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Black hawk down -

Old 14th Sep 2022, 09:42
  #21 (permalink)  
Join Date: Jun 2001
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Interesting kit-setting of the MRB, not in the same league as the T-72 turret but not a bad effort. Quick maths, the drivers have about 0.6g longitudinal acceleration from the waltz, with that, how easy is it to get to the PCL's on the UH-60?

Pretty amazing that the machine takes that long to get out of sorts with loss of T/R, guess the hinge offset is helping the driver maintain a semblance of control, most other machines will be out of control completely early on with the feedback of the cg-hub offset. U guys did a fine job on the UTTAS, J.D.
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Old 14th Sep 2022, 13:42
  #22 (permalink)  
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FDR, thanks…..but we both and all owe thanks to a Colonel Bud Patnode and the group he headed up circa 1970 and came up with the handling requirements for the UTTAS. The hinge offset increase and matching cyclic control range resulted from a couple of things, but among them was the requirement to land on a slope of 12 degrees at any angle to the slope, and to land on a slope of 15 degrees at 90 degrees to the slope, both left and right. BTW the 12 degrees up and down slope capability existed for both most forward and most aft center of gravity loading at design weight.
( the Army built appropriate slopes at Shell Field, Ft Rucker and we checked out our 10 young operational pilot evaluators on those slopes-those pilots had some fun with that, but basically, except for the wheels and brakes, the same principles they had been taught for the UH-1 held true. )

There was some interesting initial fallout from the hinge offset increase, within SA engineering and flight test:

Folks might recall the first Skycrane, the S-60, which was basically an S-56 power train and control system on a new crane-type fuselage. There was some internal concern about the higher control power ( hub moment ) with such a machine, which had a much lower inherent fuselage roll inertia. The concern was whether with very heavy loads the resultant control sensitivity would lead to a serious over control tendency. No worries….we will do a flight test to examine same. ( this all happened before I signed on but the folks involved were still around to tell about it ). So they fabricated some sets of controls to incrementally increase the sensitivity and started testing. Initial results weren’t showing much of an issue so a decision was made to go to a 50% increase in sensitivity. Pilot Ed Mullins put it this way when telling me about it: “ John, the moment I picked it up into a hover, I knew we were screwed “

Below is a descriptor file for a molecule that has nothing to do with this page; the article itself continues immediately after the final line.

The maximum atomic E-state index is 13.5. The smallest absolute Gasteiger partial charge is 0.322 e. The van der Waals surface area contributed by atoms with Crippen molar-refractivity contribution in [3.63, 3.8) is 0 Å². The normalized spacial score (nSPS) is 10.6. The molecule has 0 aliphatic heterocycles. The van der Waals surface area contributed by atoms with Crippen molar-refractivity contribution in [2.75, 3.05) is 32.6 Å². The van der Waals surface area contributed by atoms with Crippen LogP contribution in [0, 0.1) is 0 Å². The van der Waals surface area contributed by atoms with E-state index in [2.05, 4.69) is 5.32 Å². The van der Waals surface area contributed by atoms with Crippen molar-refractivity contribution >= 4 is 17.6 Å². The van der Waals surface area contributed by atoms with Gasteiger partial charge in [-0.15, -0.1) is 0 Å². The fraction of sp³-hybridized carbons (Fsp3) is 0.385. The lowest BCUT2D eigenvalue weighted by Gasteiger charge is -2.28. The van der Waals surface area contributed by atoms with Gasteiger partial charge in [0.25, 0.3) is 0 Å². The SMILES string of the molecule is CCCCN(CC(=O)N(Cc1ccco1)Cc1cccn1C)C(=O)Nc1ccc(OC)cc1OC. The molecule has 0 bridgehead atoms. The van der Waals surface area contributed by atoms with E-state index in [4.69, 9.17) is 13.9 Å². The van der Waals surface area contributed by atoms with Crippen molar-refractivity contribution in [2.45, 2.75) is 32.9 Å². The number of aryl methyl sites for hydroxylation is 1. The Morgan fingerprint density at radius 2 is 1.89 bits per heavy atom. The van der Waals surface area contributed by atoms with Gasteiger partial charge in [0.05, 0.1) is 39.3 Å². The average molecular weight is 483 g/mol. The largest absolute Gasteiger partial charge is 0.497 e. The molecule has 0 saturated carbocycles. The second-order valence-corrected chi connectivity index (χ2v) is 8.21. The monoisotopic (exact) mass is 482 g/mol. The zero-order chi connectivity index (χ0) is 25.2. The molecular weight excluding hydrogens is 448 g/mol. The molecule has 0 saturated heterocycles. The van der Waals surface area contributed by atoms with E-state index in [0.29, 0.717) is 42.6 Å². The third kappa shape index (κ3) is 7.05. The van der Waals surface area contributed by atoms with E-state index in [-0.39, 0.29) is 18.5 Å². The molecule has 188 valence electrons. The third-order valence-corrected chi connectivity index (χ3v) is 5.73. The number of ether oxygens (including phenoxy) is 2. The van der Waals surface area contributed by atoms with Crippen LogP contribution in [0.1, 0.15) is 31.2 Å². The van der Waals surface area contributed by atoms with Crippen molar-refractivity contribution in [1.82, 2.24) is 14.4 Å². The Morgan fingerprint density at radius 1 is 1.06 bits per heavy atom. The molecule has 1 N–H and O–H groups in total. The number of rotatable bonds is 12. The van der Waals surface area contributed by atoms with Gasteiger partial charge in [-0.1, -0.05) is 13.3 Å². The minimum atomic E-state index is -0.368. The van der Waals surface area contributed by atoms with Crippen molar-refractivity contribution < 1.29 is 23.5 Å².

( Now the S-60 had a pair of R-2800 P&W engines running on 115/145 fuel ). The ensuing crash on the flight field at Stratford would have been fatal for both pilots, but the cockpit broke off and rolled away from the fireball. Both pilots were Ok and soon back on flight status.

With that background, and the increased hub moment vs roll inertia of the UTTAS, we used the flight simulator at UTC Research CTR to evaluate this area. Now mathematically the numbers did not look like there was a problem…but I crashed every time in that sim…..and so did the Ch Engr Pilot and the Ch. Pilot., so we cut down the roll control sensitivity for the first hover of the UTTAS ( UH-60A )-it was not even close to being an issue-and put the control range back to where it should have been and is today, for the second flight.
Explains my skepticism re sim based decisions in future years. ( and yes-that was a “ Gen-Hel “ based sim program ).

Last edited by JohnDixson; 14th Sep 2022 at 19:24.
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